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Family Movie Review: The Divergent Series: Allegiant (PG-13)

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MPAA Rating: PG-13        Length: 121 minutes

Age Appropriate For: 13+. This dystopian young-adult series continues with the same kind of content as previous films ‘Insurgent’ and ‘Divergent’: there is some cursing; some implied nudity (individual bodies silhouetted in showers, with a woman viewed from behind and a man viewed shirtless), some kissing and sexual tension, and lots of violence, including tons of people killed, kidnappings, shootouts, car crashes, explosions, hand-to-hand combat, stabbings, executions, and lots of other action. It isn’t gory or bloody, but this is a film about a war between various groups of people, and the violence is nearly constant.

‘The Divergent Series’ continues with ‘Allegiant,’ which manages to be profoundly confusing and almost entirely inert. The film’s strong action sequences can’t redeem a conflicting, irritating plot.

By Roxana Hadadi

“Allegiant” is the third film in “The Divergent Series” franchise, and things are just as confusing as ever.

This series has tried its hardest to escape the shadow of the “The Hunger Games,” but between the originally unclear source material in the form of Veronica Roth’s increasingly disappointing novels and the changes made for each film, this story isn’t particularly direct or engaging. “Allegiant” benefits from good visuals and exciting action scenes, but this is a film that narratively feels like it has accomplished nothing.

And there’s still one more film to come, next year’s “Ascendant,” meaning that “Allegiant” seems quite markedly like a franchise treading water in an attempt to rake in box office dollars. Splitting the final book in a film adaptation started with “Harry Potter and the Deathly Hallows – Part 2,” but the same move made by this franchise, which is so contradictory in its world-building and so aimless in its storytelling, is undeniably egregious.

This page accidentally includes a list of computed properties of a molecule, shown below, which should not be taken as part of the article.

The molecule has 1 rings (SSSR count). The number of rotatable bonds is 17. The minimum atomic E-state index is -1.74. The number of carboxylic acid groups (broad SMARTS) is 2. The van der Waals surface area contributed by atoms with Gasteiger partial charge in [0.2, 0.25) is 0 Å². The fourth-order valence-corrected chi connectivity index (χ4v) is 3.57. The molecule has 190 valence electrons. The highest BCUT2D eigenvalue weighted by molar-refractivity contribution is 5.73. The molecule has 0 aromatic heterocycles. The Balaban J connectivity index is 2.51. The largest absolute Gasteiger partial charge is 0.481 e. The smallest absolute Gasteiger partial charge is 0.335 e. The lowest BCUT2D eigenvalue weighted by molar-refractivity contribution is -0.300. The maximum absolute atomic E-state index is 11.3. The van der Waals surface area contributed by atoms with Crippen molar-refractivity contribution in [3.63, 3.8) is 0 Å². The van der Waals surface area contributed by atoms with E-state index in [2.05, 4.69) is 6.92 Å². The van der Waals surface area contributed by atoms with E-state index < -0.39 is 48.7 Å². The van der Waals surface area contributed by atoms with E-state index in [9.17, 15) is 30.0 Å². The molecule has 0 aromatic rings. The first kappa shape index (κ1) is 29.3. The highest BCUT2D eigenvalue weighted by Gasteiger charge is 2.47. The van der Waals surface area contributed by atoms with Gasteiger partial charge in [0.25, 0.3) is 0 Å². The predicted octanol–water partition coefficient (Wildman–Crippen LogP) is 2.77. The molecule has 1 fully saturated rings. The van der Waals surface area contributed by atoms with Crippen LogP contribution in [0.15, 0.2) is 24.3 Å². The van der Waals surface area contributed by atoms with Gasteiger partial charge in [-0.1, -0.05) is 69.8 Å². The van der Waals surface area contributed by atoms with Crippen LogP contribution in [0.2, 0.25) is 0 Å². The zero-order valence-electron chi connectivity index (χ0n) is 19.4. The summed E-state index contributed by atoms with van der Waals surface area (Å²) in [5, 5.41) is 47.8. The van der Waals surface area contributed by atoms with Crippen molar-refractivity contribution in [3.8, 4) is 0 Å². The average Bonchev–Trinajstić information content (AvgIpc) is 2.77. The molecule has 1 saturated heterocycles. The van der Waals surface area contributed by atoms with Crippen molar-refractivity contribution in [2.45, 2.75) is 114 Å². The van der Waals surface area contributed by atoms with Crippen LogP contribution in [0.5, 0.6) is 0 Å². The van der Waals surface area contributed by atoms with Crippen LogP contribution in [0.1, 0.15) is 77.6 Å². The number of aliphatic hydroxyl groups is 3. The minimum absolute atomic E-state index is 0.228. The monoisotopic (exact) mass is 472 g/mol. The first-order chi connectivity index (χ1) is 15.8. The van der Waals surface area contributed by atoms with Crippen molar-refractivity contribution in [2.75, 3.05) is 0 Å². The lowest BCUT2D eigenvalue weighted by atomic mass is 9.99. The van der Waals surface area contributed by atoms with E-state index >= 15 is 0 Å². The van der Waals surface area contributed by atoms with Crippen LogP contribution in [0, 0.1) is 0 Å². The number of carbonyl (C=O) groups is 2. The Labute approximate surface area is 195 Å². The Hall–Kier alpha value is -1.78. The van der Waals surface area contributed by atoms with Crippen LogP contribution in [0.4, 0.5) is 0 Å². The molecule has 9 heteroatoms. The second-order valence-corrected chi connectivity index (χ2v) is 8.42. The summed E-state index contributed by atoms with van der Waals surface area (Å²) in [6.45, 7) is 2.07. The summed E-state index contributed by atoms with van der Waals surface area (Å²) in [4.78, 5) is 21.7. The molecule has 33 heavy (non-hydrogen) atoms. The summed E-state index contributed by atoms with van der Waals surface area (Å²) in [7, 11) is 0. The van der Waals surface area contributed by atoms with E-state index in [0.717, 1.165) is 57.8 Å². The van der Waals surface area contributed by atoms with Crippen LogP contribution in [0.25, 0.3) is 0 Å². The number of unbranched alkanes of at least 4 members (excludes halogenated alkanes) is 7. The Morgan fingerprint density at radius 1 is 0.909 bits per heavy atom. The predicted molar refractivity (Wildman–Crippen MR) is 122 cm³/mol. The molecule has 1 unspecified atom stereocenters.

“Allegiant” starts soon after “Insurgent,” when protagonist Tris (Shailene Woodley, of “The Fault In Our Stars”), her boyfriend Four (Theo James, of “Insurgent”), and their friends helped overthrow the Faction system, which divided the citizens of Chicago into various groups that couldn’t really interact with each other. But Four’s mother, Evelyn (Naomi Watts, of “St. Vincent”), who has stepped into a new leadership role, is struggling under the pressure, allowing executions and leading through violence and fear.

Evelyn is refusing to let anyone leave Chicago, even though a twist at the end of “Insurgent” revealed that there is a world out past their walls waiting to welcome them, especially Tris, whose status as a “Divergent”—the only person assuming a variety of characteristics from all the Factions—is a huge deal. So against Evelyn’s orders, Tris, Four, and their friends break out of Chicago and go into the radioactive Fringe, where they are rescued and taken to the Bureau of Genetic Welfare.

It’s at this high-tech, futuristic facility that Tris meets David (Jeff Daniels, of “The Martian”), the leader of the Bureau, who tells Tris that only her “pure” genetic status can save Chicago; he labels other Divergents, including Four, as “damaged,” and not as valuable as Tris. What his true intentions are, and how he works to separate Tris from Four, signal another threat for the couple—and for the future of Chicago, too.

The “Divergent” series consistently suggests that both science and adults are the enemy, and “Allegiant” ramps up that ideology by introducing another grownup who ends up being a bad guy; it’s not a spoiler to reveal that David isn’t who he seems. But what is so frustrating about this constant bait-and-switch is that it means characters barely, if at all, grow: Tris is always putting her trust in the wrong person, Four is always the wary skeptic, their frenemy Peter (Miles Teller, of “Fantastic Four”) is always going to be searching for a double-cross opportunity, and so on.

So every step forward in the narrative is undermined and undone a few scenes later, which means by the end of “Allegiant,” not much has happened. Tris’s character in particular feels sidelined here—the movie seems to lessen Woodley’s screentime in favor of the very-handsome James and the infighting between Watts’s character and Octavia Spencer’s more level-headed leader, but this is a movie that is supposed to be about Tris. How she becomes almost tangential to the “Allegiant” storyline is a disappointing change.

There are good elements of “Allegiant” that show how far the franchise has come, like Teller’s expert smarminess and the action sequences, like a fight scene in a crashing ship that is particularly well-done. But “Allegiant” delivers a narrative that makes very little sense and a protagonist who has very little to do, and that doesn’t bode well for “Ascendant” at all.

Interested in a previously released film? Read our reviews of films already showing in your local theater.

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